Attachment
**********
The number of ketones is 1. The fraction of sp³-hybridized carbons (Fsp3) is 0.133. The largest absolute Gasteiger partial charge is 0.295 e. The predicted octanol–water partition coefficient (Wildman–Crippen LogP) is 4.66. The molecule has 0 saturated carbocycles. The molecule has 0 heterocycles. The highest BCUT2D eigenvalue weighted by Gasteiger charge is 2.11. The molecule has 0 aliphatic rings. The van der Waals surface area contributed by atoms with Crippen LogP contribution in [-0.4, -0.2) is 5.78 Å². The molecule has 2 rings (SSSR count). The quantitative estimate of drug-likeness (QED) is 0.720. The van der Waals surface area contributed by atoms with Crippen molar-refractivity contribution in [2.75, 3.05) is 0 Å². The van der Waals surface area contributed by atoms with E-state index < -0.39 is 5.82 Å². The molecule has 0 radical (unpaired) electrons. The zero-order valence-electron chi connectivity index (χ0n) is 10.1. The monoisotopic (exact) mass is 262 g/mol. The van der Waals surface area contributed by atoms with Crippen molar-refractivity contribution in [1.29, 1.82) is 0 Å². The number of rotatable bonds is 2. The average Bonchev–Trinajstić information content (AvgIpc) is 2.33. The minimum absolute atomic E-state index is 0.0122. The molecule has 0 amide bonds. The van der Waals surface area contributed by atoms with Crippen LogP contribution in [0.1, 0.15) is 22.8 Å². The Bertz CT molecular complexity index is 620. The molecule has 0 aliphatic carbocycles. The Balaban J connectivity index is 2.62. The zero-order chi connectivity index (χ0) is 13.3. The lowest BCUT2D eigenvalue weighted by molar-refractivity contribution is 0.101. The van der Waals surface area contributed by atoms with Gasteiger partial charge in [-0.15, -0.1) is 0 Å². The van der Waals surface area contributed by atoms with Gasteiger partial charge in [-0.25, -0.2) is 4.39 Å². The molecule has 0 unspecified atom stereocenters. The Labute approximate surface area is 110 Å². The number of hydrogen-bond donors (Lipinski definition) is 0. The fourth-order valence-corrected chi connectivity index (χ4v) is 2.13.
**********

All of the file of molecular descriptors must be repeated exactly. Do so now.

The number of ketones is 1. The fraction of sp³-hybridized carbons (Fsp3) is 0.133. The largest absolute Gasteiger partial charge is 0.295 e. The predicted octanol–water partition coefficient (Wildman–Crippen LogP) is 4.66. The molecule has 0 saturated carbocycles. The molecule has 0 heterocycles. The highest BCUT2D eigenvalue weighted by Gasteiger charge is 2.11. The molecule has 0 aliphatic rings. The van der Waals surface area contributed by atoms with Crippen LogP contribution in [-0.4, -0.2) is 5.78 Å². The molecule has 2 rings (SSSR count). The quantitative estimate of drug-likeness (QED) is 0.720. The van der Waals surface area contributed by atoms with Crippen molar-refractivity contribution in [2.75, 3.05) is 0 Å². The van der Waals surface area contributed by atoms with E-state index < -0.39 is 5.82 Å². The molecule has 0 radical (unpaired) electrons. The zero-order valence-electron chi connectivity index (χ0n) is 10.1. The monoisotopic (exact) mass is 262 g/mol. The van der Waals surface area contributed by atoms with Crippen molar-refractivity contribution in [1.29, 1.82) is 0 Å². The number of rotatable bonds is 2. The average Bonchev–Trinajstić information content (AvgIpc) is 2.33. The minimum absolute atomic E-state index is 0.0122. The molecule has 0 amide bonds. The van der Waals surface area contributed by atoms with Crippen LogP contribution in [0.1, 0.15) is 22.8 Å². The Bertz CT molecular complexity index is 620. The molecule has 0 aliphatic carbocycles. The Balaban J connectivity index is 2.62. The zero-order chi connectivity index (χ0) is 13.3. The lowest BCUT2D eigenvalue weighted by molar-refractivity contribution is 0.101. The van der Waals surface area contributed by atoms with Gasteiger partial charge in [-0.15, -0.1) is 0 Å². The van der Waals surface area contributed by atoms with Gasteiger partial charge in [-0.25, -0.2) is 4.39 Å². The molecule has 0 unspecified atom stereocenters. The Labute approximate surface area is 110 Å². The number of hydrogen-bond donors (Lipinski definition) is 0. The fourth-order valence-corrected chi connectivity index (χ4v) is 2.13.